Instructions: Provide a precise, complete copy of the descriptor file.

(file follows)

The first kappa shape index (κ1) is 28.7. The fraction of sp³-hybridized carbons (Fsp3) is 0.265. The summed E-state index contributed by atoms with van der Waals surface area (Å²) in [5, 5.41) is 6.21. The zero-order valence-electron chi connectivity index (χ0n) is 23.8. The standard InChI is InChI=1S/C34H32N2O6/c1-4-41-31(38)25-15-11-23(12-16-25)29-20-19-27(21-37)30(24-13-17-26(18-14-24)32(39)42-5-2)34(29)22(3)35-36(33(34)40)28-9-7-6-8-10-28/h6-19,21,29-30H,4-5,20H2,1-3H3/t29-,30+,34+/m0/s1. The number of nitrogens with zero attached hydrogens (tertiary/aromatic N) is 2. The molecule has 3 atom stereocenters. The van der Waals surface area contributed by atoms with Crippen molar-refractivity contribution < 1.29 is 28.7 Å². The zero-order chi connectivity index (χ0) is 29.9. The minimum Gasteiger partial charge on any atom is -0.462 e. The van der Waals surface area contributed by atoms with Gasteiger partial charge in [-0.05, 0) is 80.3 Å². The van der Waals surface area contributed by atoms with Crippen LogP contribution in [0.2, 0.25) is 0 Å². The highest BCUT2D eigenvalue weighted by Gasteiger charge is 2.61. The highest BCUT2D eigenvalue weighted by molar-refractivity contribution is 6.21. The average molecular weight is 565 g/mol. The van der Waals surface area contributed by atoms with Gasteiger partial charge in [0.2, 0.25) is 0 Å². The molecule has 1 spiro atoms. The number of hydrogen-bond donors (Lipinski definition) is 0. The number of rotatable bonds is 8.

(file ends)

The first kappa shape index (κ1) is 28.7. The fraction of sp³-hybridized carbons (Fsp3) is 0.265. The summed E-state index contributed by atoms with van der Waals surface area (Å²) in [5, 5.41) is 6.21. The zero-order valence-electron chi connectivity index (χ0n) is 23.8. The standard InChI is InChI=1S/C34H32N2O6/c1-4-41-31(38)25-15-11-23(12-16-25)29-20-19-27(21-37)30(24-13-17-26(18-14-24)32(39)42-5-2)34(29)22(3)35-36(33(34)40)28-9-7-6-8-10-28/h6-19,21,29-30H,4-5,20H2,1-3H3/t29-,30+,34+/m0/s1. The number of nitrogens with zero attached hydrogens (tertiary/aromatic N) is 2. The molecule has 3 atom stereocenters. The van der Waals surface area contributed by atoms with Crippen molar-refractivity contribution < 1.29 is 28.7 Å². The zero-order chi connectivity index (χ0) is 29.9. The minimum Gasteiger partial charge on any atom is -0.462 e. The van der Waals surface area contributed by atoms with Gasteiger partial charge in [-0.05, 0) is 80.3 Å². The van der Waals surface area contributed by atoms with Crippen LogP contribution in [0.2, 0.25) is 0 Å². The highest BCUT2D eigenvalue weighted by Gasteiger charge is 2.61. The highest BCUT2D eigenvalue weighted by molar-refractivity contribution is 6.21. The average molecular weight is 565 g/mol. The van der Waals surface area contributed by atoms with Gasteiger partial charge in [0.2, 0.25) is 0 Å². The molecule has 1 spiro atoms. The number of hydrogen-bond donors (Lipinski definition) is 0. The number of rotatable bonds is 8.